MILAN -- After some seven months of negotiations, Plaid Clothing Group PLC appears set to reach a final deal for the acquisition of GFT SpA -- perhaps even as soon as Thursday.

Sources familiar with the talks said after meetings here Monday that barring any unexpected, last-minute developments -- and there have been many in GFT's tumultuous, 20-month search for a buyer -- the talks are expected to wind up with a marathon meeting

Thursday at the headquarters of Milan merchant bank Mediobanca.

Mediobanca has been masterminding the financial restructuring of the troubled maker of designer label apparel.

Sessions at Mediobanca are set for both Wednesday and Thursday, to give Plaid officials, including chairman Omar Al Askari, representatives of GFT's Italian creditor banks and Mediobanca directors, along with teams of lawyers, the opportunity to hammer out final details of the accord.

"As long as there are no strange maneuvers by Mediobanca or Plaid doesn't do anything stupid, Plaid is going to close this deal," said one source.

The sources noted that Plaid has managed to overcome the standstill hit in July when its first formal offer, based on a leveraged financing package, was rejected by Mediobanca and GFT for not being entirely in compliance with Italian financial regulations.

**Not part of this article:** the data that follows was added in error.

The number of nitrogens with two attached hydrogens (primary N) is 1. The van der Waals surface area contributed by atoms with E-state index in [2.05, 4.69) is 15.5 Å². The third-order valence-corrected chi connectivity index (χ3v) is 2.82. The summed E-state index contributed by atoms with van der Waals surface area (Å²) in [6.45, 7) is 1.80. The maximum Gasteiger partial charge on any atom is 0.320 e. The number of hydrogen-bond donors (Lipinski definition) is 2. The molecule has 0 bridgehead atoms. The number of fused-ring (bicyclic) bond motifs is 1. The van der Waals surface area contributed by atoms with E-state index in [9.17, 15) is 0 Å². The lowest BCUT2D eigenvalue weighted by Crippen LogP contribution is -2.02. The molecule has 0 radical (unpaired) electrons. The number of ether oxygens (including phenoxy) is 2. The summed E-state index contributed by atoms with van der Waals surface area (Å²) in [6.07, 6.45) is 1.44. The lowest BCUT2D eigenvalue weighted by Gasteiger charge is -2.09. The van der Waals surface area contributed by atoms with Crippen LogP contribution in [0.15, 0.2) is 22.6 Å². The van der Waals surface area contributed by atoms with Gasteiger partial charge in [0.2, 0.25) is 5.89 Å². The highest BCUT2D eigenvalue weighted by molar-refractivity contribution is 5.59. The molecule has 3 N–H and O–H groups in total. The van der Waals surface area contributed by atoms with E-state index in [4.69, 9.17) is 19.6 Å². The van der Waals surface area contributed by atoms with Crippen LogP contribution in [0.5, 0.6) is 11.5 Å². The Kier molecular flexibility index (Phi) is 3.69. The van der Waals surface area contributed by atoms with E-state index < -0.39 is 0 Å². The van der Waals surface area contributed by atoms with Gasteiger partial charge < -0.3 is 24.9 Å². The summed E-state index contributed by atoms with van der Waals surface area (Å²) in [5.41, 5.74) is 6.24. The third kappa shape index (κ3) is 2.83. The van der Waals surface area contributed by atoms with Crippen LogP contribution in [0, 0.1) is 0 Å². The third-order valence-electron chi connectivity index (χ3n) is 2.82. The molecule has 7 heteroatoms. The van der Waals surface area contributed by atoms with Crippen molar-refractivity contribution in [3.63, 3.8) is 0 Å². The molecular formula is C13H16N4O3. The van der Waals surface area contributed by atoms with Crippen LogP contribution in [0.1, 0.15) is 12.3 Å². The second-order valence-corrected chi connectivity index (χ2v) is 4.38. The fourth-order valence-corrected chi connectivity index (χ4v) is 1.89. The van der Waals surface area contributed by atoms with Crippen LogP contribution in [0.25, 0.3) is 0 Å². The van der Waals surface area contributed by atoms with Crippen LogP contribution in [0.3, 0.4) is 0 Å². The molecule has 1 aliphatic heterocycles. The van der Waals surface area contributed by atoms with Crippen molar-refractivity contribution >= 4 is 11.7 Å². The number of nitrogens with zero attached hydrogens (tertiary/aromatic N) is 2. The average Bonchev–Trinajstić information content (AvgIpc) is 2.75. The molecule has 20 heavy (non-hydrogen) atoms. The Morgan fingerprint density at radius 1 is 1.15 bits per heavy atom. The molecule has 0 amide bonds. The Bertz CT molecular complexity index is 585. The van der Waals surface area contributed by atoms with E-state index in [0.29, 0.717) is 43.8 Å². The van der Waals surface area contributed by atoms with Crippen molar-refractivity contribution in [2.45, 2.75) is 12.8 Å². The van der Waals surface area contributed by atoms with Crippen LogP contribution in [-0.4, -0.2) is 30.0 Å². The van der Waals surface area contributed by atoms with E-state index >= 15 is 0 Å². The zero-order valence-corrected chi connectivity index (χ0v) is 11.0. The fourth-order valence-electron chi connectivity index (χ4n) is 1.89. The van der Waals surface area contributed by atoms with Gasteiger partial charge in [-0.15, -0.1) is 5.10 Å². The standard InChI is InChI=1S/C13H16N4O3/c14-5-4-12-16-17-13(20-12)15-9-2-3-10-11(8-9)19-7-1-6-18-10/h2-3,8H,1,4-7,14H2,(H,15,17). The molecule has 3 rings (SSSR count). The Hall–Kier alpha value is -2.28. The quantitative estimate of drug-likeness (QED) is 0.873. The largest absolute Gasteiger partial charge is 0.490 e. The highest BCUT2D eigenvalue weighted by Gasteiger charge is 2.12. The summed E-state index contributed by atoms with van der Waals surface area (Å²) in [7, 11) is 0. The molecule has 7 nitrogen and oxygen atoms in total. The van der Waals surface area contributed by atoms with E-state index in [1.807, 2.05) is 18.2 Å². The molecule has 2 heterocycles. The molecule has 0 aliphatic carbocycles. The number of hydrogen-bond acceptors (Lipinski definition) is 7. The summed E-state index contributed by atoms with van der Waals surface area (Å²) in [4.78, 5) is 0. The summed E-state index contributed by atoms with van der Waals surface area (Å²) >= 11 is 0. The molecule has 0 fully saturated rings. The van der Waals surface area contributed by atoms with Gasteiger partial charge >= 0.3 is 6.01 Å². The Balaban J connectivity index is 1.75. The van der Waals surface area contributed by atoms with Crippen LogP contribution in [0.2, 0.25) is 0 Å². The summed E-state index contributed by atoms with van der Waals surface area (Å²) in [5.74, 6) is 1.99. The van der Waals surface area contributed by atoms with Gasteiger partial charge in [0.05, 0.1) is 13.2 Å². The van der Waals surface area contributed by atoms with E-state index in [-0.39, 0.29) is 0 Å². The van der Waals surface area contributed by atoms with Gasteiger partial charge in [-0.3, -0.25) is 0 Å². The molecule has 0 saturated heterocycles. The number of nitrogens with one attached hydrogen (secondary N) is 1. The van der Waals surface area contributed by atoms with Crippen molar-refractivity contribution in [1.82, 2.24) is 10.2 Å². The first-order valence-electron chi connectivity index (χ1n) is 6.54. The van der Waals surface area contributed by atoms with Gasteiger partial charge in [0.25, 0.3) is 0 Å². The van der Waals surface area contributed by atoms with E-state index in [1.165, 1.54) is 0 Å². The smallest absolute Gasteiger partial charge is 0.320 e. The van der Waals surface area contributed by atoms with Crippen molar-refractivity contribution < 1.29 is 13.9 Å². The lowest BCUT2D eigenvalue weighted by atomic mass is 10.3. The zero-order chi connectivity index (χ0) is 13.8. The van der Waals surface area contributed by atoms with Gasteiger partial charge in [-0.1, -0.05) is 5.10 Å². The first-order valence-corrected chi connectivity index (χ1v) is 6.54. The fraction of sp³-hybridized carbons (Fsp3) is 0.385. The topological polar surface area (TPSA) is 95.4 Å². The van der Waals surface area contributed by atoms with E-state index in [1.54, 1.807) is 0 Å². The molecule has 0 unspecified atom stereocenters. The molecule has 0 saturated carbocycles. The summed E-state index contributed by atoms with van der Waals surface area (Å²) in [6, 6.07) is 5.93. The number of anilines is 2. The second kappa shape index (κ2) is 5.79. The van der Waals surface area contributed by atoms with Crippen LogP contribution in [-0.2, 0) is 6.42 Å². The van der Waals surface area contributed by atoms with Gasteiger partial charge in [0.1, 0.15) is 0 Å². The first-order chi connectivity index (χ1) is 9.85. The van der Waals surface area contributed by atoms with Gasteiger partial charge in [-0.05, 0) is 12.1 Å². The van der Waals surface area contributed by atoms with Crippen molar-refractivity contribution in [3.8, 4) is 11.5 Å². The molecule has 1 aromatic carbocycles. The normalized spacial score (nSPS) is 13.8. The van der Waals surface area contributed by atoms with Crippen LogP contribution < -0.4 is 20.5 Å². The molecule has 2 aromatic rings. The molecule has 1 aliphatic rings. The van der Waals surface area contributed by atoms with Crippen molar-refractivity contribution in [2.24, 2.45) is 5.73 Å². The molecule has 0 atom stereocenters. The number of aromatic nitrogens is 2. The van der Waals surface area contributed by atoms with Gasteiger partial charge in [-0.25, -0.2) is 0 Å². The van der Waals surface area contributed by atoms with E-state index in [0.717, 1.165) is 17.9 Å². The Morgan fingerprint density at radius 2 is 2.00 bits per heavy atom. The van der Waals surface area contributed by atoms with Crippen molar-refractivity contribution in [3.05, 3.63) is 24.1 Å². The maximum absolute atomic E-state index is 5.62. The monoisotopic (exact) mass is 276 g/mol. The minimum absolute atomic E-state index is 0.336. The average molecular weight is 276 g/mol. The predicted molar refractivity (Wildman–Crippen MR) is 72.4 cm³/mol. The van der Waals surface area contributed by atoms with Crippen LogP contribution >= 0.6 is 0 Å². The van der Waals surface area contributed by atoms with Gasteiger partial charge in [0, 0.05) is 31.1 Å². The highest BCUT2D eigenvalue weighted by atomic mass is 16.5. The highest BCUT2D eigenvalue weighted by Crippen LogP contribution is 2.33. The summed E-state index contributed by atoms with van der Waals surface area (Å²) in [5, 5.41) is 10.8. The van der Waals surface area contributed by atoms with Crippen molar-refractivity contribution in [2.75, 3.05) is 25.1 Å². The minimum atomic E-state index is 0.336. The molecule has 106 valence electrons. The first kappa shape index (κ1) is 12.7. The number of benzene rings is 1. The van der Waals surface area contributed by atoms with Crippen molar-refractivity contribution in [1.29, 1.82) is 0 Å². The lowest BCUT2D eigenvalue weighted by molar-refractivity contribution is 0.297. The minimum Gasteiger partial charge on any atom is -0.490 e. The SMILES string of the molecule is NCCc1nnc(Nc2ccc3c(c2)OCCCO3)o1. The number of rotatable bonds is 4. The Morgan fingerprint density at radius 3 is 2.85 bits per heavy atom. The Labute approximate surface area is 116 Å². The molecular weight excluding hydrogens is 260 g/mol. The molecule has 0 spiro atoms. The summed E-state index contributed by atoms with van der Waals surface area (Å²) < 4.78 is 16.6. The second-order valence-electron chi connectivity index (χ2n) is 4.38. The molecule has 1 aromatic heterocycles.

Plaid has since restructured its financing package, the sources said, with only a small amount still to be guaranteed. One source put this amount at about $12.8 million (120 billion lire).

As reported, Plaid has agreed to pay $249.1 million (390 billion lire) at current exchange for GFT and is reportedly supported in its bid by Transamerican, Prudential Securities and Rabobank.

Despite the optimism being expressed privately here by people on all sides of this epic negotiation that the deal is in the bag, some sources point out that the final closing -- or consummation of the acquisition -- could still be some time away, given the mountain of technical details that still need to be worked out.

"By now all the main points have been agreed upon. It's just a matter of working out the fine points," said one source.

For example, GFT's larger creditor banks are reportedly pushing for a single agreement between GFT's 26 creditor banks and the manufacturer's many operating companies in order to cut down on the sheer mass of paperwork that is involved in closing such a deal.

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